Tuesday, June 30, 2009

Native plant enthusiasts discover “miracle” orchid

By Jim Low
Missouri Department of Conservation

CAPE GIRARDEAU–Like any kind of hunting, hunting for unusual plants involves an element of luck. In the case of Missouri’s newest species, the plant was lucky not to get squashed before it was discovered.

Members of the Missouri Native Plant Society gathered in southeastern Missouri April 18 and 19, visiting sites with rare and unusual plants. Everyone was excited about the variety of sedges – grass-like plants that thrive in moist areas – they were seeing.

Then the group’s attention was captured by a patch of large whorled pogonia – an imperiled orchid – in full bloom. It was as if Paris Hilton showed up on the French Riviera. Before long, the area was mobbed by unusually well behaved botanical paparazzi.

Waiting his turn to photograph the celebri-plants, Justin Thomas noticed a tiny wildflower perched on a hummock nearby. He took the opportunity to snap a few photos of it. Not much later, the field trip ended, and Thomas headed home.

Later that night, he took a close look at his photos and got the surprise of his life. Instead of the common coralroot or cranefly orchid that he expected, he found himself staring at a Southern twayblade orchid (Listera australis). The species had never been documented previously in Missouri.

The time was near midnight when Thomas made this discovery. Nevertheless, he phoned the motel where he knew a few die-hard botanists were staying to continue their field trip. Native Plant Society Board Member Paul McKenzie got the call.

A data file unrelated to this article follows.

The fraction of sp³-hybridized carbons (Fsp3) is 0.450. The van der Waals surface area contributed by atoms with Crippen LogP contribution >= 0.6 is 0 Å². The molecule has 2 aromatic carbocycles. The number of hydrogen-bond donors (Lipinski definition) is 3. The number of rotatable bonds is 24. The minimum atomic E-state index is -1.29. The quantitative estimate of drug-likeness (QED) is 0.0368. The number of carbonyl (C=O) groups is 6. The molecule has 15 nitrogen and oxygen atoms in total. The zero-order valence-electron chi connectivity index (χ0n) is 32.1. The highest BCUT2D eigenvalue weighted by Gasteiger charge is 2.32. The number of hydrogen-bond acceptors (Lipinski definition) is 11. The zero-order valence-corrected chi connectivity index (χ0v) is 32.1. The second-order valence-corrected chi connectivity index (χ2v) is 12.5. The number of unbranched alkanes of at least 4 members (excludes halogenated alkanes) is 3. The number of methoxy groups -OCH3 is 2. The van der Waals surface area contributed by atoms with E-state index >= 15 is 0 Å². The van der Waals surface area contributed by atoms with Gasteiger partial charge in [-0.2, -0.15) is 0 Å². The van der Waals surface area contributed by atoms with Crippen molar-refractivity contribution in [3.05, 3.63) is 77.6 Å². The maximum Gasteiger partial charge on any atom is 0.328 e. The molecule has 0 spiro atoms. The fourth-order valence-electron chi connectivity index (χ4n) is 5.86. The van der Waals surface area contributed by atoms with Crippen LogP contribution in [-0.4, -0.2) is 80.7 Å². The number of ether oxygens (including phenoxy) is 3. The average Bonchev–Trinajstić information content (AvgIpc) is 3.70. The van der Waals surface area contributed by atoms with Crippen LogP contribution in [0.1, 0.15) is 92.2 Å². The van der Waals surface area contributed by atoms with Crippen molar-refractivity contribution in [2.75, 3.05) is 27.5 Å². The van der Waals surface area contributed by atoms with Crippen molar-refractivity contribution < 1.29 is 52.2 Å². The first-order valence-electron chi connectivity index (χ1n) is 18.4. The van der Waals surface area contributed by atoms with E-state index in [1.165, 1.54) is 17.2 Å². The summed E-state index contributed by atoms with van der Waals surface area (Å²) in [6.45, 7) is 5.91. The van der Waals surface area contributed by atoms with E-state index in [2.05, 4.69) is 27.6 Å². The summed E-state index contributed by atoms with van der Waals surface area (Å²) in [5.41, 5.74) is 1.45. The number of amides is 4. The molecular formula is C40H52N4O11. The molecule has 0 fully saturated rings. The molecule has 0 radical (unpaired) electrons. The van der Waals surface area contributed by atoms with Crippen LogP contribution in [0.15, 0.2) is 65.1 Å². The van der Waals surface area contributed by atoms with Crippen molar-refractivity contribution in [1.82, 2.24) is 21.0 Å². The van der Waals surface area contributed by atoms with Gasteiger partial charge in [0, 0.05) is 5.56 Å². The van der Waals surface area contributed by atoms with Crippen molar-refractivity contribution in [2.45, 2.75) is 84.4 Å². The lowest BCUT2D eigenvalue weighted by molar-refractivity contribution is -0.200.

“I was awakened to hear the phone ring by my bedside,” McKenzie recalls. “Justin apologized for calling so late and for not letting other members know about his discovery sooner. I told him that for a report of a new genus and species of orchid to Missouri, I would not care if he called me at 2:30 a.m.!”

The next day, McKenzie and other Native Plant Society members, including Missouri Orchids author Bill Summers, found the Southern twayblade plant again and concurred with Thomas’ identitification. McKenzie still marvels at the discovery.

“Given its tiny size and the fact it was within 20 meters of the one population of Istoria (whorled pogonia), it was a miracle it was not accidentally stepped on Saturday. It is truly amazing that Justin spotted it, especially given that it was missed by several excellent botanists who have a knack for finding rare species.”

McKenzie said an exhaustive search failed to turn up any additional Southern twayblade plants. But he notes that if more than 30 accomplished botanists failed to detect the plant Thomas found in plain sight, others might be hiding nearby. Wild orchids do not bloom every year, making detection even more difficult.

For more information about the Native Plant Society, visit missourinativeplantsociety.org/.

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